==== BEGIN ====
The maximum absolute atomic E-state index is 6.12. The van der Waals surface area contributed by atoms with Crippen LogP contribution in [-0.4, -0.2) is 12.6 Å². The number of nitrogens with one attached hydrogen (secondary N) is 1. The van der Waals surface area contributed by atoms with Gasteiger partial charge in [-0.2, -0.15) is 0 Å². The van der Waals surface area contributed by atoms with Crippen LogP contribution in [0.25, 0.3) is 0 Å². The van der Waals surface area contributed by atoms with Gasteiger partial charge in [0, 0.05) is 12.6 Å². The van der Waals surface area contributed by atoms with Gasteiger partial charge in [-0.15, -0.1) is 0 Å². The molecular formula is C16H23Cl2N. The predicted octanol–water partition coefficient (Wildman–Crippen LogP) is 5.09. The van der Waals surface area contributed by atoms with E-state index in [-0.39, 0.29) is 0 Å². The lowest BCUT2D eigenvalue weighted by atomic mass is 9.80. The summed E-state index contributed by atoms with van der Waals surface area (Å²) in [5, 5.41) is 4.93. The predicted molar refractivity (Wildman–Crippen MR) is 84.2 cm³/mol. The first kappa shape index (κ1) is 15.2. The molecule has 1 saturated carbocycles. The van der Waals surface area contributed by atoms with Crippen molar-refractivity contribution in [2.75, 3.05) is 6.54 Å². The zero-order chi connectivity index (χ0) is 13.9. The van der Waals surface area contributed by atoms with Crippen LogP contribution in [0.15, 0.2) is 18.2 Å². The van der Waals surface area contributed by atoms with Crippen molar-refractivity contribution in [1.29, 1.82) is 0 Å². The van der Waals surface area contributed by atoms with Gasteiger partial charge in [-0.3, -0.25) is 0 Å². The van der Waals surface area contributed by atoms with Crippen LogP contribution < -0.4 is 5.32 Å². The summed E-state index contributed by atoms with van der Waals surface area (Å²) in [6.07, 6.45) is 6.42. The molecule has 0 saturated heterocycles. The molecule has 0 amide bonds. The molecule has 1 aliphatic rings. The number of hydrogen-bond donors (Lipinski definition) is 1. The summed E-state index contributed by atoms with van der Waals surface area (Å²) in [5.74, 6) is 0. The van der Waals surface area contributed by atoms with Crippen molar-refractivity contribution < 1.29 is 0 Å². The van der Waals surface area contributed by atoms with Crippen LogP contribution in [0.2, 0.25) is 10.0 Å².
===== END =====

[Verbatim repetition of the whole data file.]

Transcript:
The maximum absolute atomic E-state index is 6.12. The van der Waals surface area contributed by atoms with Crippen LogP contribution in [-0.4, -0.2) is 12.6 Å². The number of nitrogens with one attached hydrogen (secondary N) is 1. The van der Waals surface area contributed by atoms with Gasteiger partial charge in [-0.2, -0.15) is 0 Å². The van der Waals surface area contributed by atoms with Crippen LogP contribution in [0.25, 0.3) is 0 Å². The van der Waals surface area contributed by atoms with Gasteiger partial charge in [0, 0.05) is 12.6 Å². The van der Waals surface area contributed by atoms with Gasteiger partial charge in [-0.15, -0.1) is 0 Å². The molecular formula is C16H23Cl2N. The predicted octanol–water partition coefficient (Wildman–Crippen LogP) is 5.09. The van der Waals surface area contributed by atoms with E-state index in [-0.39, 0.29) is 0 Å². The lowest BCUT2D eigenvalue weighted by atomic mass is 9.80. The summed E-state index contributed by atoms with van der Waals surface area (Å²) in [5, 5.41) is 4.93. The predicted molar refractivity (Wildman–Crippen MR) is 84.2 cm³/mol. The first kappa shape index (κ1) is 15.2. The molecule has 1 saturated carbocycles. The van der Waals surface area contributed by atoms with Crippen molar-refractivity contribution in [2.75, 3.05) is 6.54 Å². The zero-order chi connectivity index (χ0) is 13.9. The van der Waals surface area contributed by atoms with Crippen LogP contribution in [0.15, 0.2) is 18.2 Å². The van der Waals surface area contributed by atoms with Crippen molar-refractivity contribution in [1.29, 1.82) is 0 Å². The van der Waals surface area contributed by atoms with Gasteiger partial charge in [-0.3, -0.25) is 0 Å². The van der Waals surface area contributed by atoms with Crippen LogP contribution < -0.4 is 5.32 Å². The summed E-state index contributed by atoms with van der Waals surface area (Å²) in [6.07, 6.45) is 6.42. The molecule has 0 saturated heterocycles. The molecule has 0 amide bonds. The molecule has 1 aliphatic rings. The number of hydrogen-bond donors (Lipinski definition) is 1. The summed E-state index contributed by atoms with van der Waals surface area (Å²) in [5.74, 6) is 0. The van der Waals surface area contributed by atoms with Crippen molar-refractivity contribution < 1.29 is 0 Å². The van der Waals surface area contributed by atoms with Crippen LogP contribution in [0.2, 0.25) is 10.0 Å².